The Complexes

The complexes

Within the Athletic Development Program most of our work is completed in the form of complexes. Integrated Bodies ADP complexes are strategically constructed from our movement threads to improve specific movement qualities.

In our lower body complexes the combinational exercises include a strength, mobility, and jump/land movement, while our upper body complexes include a strength, mobility, and core exercise. Simply, a complex is a group or combination of exercises completed after one another specifically designed to compliment each other and improve the economy of the work out.

For example, within our squat movement complex, the primary philosophy behind why we squat is to improve our ability to absorb force through our knees and ankles. While the complex will involve a squat exercise progression, it will also incorporate a mobility exercise to improve ankle range of motion; in addition to a vertically orientated jump/land exercise to teach our members how to pattern their mobility and strength qualities into coordinated movement patterns.

The complexes also assist manage the team environment within an IB ADP session. Keeping all of our complexes on a timer, and the entire class starting a new set within the complex at the same time promotes individual accountability within a team environment.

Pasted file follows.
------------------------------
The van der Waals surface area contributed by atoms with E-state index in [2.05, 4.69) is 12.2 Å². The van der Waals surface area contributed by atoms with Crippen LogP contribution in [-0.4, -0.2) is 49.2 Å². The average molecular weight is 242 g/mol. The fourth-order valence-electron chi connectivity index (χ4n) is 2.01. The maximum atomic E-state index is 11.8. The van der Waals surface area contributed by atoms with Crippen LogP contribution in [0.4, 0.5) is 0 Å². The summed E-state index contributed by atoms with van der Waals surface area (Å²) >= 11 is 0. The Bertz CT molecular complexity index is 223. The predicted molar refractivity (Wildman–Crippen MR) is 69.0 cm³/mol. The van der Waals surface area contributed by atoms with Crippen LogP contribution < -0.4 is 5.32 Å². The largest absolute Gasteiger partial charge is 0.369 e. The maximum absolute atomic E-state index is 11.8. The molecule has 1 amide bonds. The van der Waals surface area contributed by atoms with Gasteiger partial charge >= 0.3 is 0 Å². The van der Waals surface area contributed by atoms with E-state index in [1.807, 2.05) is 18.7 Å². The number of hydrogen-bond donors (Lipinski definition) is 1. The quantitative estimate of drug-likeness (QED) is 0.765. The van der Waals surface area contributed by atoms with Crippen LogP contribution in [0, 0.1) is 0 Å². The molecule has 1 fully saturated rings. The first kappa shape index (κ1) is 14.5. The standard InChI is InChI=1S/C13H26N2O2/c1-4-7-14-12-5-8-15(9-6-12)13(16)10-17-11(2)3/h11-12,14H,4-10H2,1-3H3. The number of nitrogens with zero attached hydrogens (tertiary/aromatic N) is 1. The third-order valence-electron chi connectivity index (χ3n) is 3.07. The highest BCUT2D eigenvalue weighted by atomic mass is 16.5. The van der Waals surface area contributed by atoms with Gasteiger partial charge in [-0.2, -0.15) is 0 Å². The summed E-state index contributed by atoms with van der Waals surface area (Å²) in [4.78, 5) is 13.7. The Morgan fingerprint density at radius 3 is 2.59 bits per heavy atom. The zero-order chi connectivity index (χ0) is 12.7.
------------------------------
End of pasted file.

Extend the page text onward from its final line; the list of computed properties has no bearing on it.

Adjusting the timing of a complex also allows for manipulation of one of our training variables, density. Though it is a simple tool, the complex is an important part of the ADP process. Allowing the program to deliver a series of important exercises in an economical team orientated manner.

Position - Pattern - Power

The three P’s of athletic development

There are three key areas that require focus and development to improve our athleticism. These three areas are position, pattern, and power. Position is the first need within athleticism and describes the importance for athletes to simply be able to achieve the important, and compromising positions their sporting actions can put them in. This requires the development and achievement of the necessary range of motion for each joint.

Secondly, athletes are required to coordinate and synchronise their movements in a controlled manner; this is pattern. As a player decelerates to receive possession of the ball, pivots and accelerates to beat an oncoming defender, all whilst planning his next move; it is his patterning that will see him evade and achieve. If this player is not prepared for the demands of this moment he may not get away from the defender or worse, may sustain an injury.

The final focus area of athletic development is Power. This component is the product of force and velocity; and therefore, requires the development of the athlete’s strength, and their speed, to improve their capacity to produce power. Power makes up one-third of the athletic development puzzle. Contrary to common beliefs, strength and power are merely milestones along the way to achieving the real goal of an athletic development program, and that is achieving movement athleticism.